Volpe is hitting .314 with three homers, five RBIs and a .417 on-base percentage in 17 Grapefruit League games. He has just 22 games of experience at Triple-A.

Spring training started with Volpe, Oswald Peraza and holdover Isiah Kiner-Falefa competing for the everyday shortstop job. Kiner-Falefa was shifted into a utility role midway through camp, and Peraza was optioned to Triple-A Scranton/Wilkes-Barre.

“While certainly the performance was there, he killed it between the lines,” Boone said of Volpe. “All the other things that we’ve been hearing about showed up. There’s an energy he plays the game with, and an instinct that he has that is evident. He really checked every box that we could have had for him. Absolutely kicked the door in and earned his opportunity.”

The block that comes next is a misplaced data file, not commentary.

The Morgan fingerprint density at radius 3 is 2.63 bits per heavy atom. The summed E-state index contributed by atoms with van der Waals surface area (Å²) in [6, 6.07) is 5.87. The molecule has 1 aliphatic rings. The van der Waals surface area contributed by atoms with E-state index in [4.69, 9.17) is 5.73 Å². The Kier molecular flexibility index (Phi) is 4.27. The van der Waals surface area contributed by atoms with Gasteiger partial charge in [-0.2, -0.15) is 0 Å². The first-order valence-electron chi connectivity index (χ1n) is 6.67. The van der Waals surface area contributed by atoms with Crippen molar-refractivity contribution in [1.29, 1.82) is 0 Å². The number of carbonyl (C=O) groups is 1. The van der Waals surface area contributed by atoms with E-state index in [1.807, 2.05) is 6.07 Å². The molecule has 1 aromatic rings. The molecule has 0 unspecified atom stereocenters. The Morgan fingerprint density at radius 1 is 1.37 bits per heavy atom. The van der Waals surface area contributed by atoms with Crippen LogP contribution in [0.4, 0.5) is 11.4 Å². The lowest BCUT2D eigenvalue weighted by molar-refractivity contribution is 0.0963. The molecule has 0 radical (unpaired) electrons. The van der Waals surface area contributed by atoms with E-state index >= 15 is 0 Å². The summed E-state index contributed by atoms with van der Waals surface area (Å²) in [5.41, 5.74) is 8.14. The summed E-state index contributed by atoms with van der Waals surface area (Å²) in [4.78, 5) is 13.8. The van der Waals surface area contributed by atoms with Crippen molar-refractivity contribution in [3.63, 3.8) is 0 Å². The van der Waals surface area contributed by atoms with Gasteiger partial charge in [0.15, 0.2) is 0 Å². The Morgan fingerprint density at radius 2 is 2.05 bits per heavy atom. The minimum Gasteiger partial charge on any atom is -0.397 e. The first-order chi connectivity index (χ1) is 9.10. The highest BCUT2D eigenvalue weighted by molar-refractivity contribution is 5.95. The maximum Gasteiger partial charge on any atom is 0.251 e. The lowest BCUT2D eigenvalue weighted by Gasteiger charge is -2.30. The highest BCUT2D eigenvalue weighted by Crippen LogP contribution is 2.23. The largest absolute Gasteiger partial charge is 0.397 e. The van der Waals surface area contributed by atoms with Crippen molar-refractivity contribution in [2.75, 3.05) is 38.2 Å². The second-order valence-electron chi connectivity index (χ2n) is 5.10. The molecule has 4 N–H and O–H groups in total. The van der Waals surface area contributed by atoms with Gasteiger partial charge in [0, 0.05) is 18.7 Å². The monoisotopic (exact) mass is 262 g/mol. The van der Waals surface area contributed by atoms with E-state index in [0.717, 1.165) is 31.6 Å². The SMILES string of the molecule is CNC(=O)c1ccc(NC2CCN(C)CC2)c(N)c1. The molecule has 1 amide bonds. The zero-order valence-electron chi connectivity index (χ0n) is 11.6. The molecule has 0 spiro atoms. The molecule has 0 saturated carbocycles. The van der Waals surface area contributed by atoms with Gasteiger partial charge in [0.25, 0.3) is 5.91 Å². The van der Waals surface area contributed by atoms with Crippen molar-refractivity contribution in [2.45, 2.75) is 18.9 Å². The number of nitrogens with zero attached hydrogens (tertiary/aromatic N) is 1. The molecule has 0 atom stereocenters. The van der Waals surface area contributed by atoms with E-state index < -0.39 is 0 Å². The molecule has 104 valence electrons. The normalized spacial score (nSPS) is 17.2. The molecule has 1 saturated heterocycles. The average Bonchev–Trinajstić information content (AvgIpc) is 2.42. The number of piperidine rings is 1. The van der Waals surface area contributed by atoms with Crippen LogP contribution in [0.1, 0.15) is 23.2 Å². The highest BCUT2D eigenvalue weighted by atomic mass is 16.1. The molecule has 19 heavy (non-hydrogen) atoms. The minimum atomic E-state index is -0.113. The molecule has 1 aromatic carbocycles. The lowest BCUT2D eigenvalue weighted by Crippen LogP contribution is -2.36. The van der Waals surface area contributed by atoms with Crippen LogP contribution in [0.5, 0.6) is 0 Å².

Volpe arrived in Florida in December to work out at the Yankees’ minor league complex.

“He’s earned the right to take that spot, and we’re excited for him and excited for us,” Cashman said. “He just dominated all sides of the ball during February and March, and that bodes well obviously for him as we move forward.”

Volpe was selected out of high school with the 30th overall pick in the 2019 draft from Delbarton School in New Jersey. He passed up a college commitment to Vanderbilt to sign with the Yankees.

“It was a once-in-a-lifetime chance to get into the organization,” Volpe said. “This day, this feeling, this moment was kind of what I’ve worked my whole life for when I made that big decision.”

“Right now it’s crazy,” he added. “I don’t even know what lies ahead but Thursday I just want to go out and play, and have fun.”